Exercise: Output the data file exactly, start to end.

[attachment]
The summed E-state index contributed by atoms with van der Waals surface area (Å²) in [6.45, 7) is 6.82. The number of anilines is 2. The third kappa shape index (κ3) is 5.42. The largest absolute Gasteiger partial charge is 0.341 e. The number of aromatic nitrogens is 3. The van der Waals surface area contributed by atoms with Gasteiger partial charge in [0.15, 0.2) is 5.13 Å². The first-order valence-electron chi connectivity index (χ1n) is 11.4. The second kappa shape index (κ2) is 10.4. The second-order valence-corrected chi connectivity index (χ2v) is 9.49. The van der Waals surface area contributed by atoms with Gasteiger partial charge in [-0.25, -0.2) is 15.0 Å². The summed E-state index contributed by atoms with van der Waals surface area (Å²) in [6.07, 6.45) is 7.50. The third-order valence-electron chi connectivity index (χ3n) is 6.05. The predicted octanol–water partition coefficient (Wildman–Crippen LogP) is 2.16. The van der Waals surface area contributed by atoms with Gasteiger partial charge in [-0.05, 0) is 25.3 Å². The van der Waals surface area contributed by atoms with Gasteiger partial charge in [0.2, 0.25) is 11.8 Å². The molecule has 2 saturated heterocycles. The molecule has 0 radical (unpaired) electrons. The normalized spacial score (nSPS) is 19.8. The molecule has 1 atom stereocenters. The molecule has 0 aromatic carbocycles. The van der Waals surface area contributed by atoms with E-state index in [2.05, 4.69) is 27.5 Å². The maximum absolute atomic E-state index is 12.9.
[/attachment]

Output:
The summed E-state index contributed by atoms with van der Waals surface area (Å²) in [6.45, 7) is 6.82. The number of anilines is 2. The third kappa shape index (κ3) is 5.42. The largest absolute Gasteiger partial charge is 0.341 e. The number of aromatic nitrogens is 3. The van der Waals surface area contributed by atoms with Gasteiger partial charge in [0.15, 0.2) is 5.13 Å². The first-order valence-electron chi connectivity index (χ1n) is 11.4. The second kappa shape index (κ2) is 10.4. The second-order valence-corrected chi connectivity index (χ2v) is 9.49. The van der Waals surface area contributed by atoms with Gasteiger partial charge in [-0.25, -0.2) is 15.0 Å². The summed E-state index contributed by atoms with van der Waals surface area (Å²) in [6.07, 6.45) is 7.50. The third-order valence-electron chi connectivity index (χ3n) is 6.05. The predicted octanol–water partition coefficient (Wildman–Crippen LogP) is 2.16. The van der Waals surface area contributed by atoms with Gasteiger partial charge in [-0.05, 0) is 25.3 Å². The van der Waals surface area contributed by atoms with Gasteiger partial charge in [0.2, 0.25) is 11.8 Å². The molecule has 2 saturated heterocycles. The molecule has 0 radical (unpaired) electrons. The normalized spacial score (nSPS) is 19.8. The molecule has 1 atom stereocenters. The molecule has 0 aromatic carbocycles. The van der Waals surface area contributed by atoms with E-state index in [2.05, 4.69) is 27.5 Å². The maximum absolute atomic E-state index is 12.9.